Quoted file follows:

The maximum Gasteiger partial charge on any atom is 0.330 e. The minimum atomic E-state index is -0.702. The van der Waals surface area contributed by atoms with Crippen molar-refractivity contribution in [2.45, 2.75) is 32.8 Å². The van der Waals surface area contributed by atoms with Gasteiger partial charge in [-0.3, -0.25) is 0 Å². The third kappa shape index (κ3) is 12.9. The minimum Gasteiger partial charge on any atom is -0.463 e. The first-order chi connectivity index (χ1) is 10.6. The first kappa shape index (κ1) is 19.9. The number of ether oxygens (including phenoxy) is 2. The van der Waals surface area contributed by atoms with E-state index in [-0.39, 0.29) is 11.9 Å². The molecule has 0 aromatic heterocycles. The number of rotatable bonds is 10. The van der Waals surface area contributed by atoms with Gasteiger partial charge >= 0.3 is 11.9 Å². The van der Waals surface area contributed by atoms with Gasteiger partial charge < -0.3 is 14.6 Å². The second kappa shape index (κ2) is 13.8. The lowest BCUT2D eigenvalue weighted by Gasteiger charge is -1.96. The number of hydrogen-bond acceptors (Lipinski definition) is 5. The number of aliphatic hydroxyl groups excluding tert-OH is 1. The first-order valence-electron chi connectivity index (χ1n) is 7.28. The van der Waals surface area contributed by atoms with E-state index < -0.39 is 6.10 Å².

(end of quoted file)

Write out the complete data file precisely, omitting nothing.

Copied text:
The maximum Gasteiger partial charge on any atom is 0.330 e. The minimum atomic E-state index is -0.702. The van der Waals surface area contributed by atoms with Crippen molar-refractivity contribution in [2.45, 2.75) is 32.8 Å². The van der Waals surface area contributed by atoms with Gasteiger partial charge in [-0.3, -0.25) is 0 Å². The third kappa shape index (κ3) is 12.9. The minimum Gasteiger partial charge on any atom is -0.463 e. The first-order chi connectivity index (χ1) is 10.6. The first kappa shape index (κ1) is 19.9. The number of ether oxygens (including phenoxy) is 2. The van der Waals surface area contributed by atoms with E-state index in [-0.39, 0.29) is 11.9 Å². The molecule has 0 aromatic heterocycles. The number of rotatable bonds is 10. The van der Waals surface area contributed by atoms with Gasteiger partial charge >= 0.3 is 11.9 Å². The van der Waals surface area contributed by atoms with Gasteiger partial charge < -0.3 is 14.6 Å². The second kappa shape index (κ2) is 13.8. The lowest BCUT2D eigenvalue weighted by Gasteiger charge is -1.96. The number of hydrogen-bond acceptors (Lipinski definition) is 5. The number of aliphatic hydroxyl groups excluding tert-OH is 1. The first-order valence-electron chi connectivity index (χ1n) is 7.28. The van der Waals surface area contributed by atoms with E-state index < -0.39 is 6.10 Å².